Archived Story

New plan for Sam Adams school wouldn’t raise taxes

Published 5:00pm Wednesday, December 23, 2009

Cassopolis Vigilant

After two failed millage attempts to provide funding for a new K-8 building for Cassopolis Public Schools, a new plan is on the table to expand Sam Adams Elementary and convert it into a K-6 building without raising taxes.

The school will ask for a renewal of a 2.4 mill tax, which works out to be $2.40 for every $1,000 of taxable property value. The vote is set for Feb. 23 with voter registration ending Jan. 23.

If the millage passes, two new wings would be added to Sam Adams – one for kindergarten and first grade classrooms and another two-story wing for second through sixth grade classrooms. A total of 31 new classrooms would be added.

Dee Voss, the principal at Sam Adams Elementary, says updates to the building are necessary to improve the overall learning environment for the students.

“To be competitive, they need to be in a safe and comfortable learning environment,” she said. “Several areas of the school have improper heating and cooling. The rooms are small, and the lighting isn’t always good.”

Superintendent Greg Weatherspoon calls the vote “a no-brainer.”

“We need to update our facilities to improve the institution of learning,” he said. “It’s replacing things that are dysfunctional.”

Currently, many of the classrooms are too small with mold problems and poor wiring.
The project would improve the indoor air quality, update lighting and technology and provide new life safety systems, sprinklers and fire alarms. The playground would be completely enclosed, making the only possible entry point through the classrooms for improved safety.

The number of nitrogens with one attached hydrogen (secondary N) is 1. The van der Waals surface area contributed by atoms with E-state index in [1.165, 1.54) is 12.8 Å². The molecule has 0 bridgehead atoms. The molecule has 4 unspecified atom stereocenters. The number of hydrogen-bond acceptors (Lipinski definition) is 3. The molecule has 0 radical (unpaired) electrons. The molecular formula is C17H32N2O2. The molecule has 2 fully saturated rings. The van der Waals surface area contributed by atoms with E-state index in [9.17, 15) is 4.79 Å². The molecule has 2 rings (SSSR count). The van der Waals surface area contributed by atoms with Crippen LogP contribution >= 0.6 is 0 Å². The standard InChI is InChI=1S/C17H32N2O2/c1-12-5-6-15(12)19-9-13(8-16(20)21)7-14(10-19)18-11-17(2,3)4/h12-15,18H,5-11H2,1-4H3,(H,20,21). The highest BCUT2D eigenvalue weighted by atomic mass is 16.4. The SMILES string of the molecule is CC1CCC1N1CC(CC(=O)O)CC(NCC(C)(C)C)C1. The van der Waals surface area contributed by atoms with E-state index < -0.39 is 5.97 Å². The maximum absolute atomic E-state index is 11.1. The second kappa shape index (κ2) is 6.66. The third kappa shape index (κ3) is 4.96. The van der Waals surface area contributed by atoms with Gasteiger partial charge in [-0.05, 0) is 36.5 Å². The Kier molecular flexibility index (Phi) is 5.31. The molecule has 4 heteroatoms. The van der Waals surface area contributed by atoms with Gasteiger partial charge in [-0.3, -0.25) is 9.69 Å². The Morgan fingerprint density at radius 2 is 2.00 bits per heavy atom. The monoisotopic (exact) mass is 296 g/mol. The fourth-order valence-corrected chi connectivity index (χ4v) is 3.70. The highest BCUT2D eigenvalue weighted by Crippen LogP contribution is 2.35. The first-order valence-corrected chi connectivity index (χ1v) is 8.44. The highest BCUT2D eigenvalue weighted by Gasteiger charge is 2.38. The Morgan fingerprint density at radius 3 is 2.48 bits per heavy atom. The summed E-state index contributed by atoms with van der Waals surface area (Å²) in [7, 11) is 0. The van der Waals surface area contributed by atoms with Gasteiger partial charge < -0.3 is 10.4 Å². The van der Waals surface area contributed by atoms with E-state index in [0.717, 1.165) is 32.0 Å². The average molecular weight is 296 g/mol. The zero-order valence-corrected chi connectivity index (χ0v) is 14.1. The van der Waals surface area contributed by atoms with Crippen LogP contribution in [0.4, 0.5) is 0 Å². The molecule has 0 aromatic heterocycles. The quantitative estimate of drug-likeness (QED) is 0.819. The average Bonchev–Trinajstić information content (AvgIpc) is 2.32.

Two new parking lots also would be added to improve traffic flow for parent pick-up and drop-off and at athletic events at the school gym.

The project would cost $15.71 million and the millage renewal would bring in $16 million.

Scott Ward, the chairperson for this Ranger Pride Project, says the expansion and improvement of Sam Adams is crucial.

“As (the school) sits, it is mechanically in very poor condition,” Ward said. “The technology is so obsolete that you can’t get replacement parts. From a cost standpoint, it is nickeling and diming the school to death.”

Ward also believes action needs to be taken now.

“The buildings (Sam Adams and Frank Squires) we’re dealing with now are 40-50 years old,” he said. “If we don’t address them now, it will cost a lot more in the future.”
Voss says it would also be advantageous to have all students kindergarten through sixth grade in one building.

“It would make it easier to make school improvements and keep students unified,” she said. “It allows the administrators to see the consistency of programs and see the areas where we need to improve.”

Ward says the response to the renewal request has been positive so far.

“The consensus we are getting is that a lot of people are in favor,” he said. “It is keeping that monument in town, and you are not seeing a tax increase.”

Ward says the committee will hold a series of town hall meetings in January and February so everyone can get the full details on the project.

“We welcome any and all input,” Ward said. “We encourage them to make it a point to come to the town hall meetings and learn about it in full. The last two milllages the people didn’t feel they had enough information to make an educated vote.”

Questions about the project can be directed to rangerpride@path
More information can be found at:

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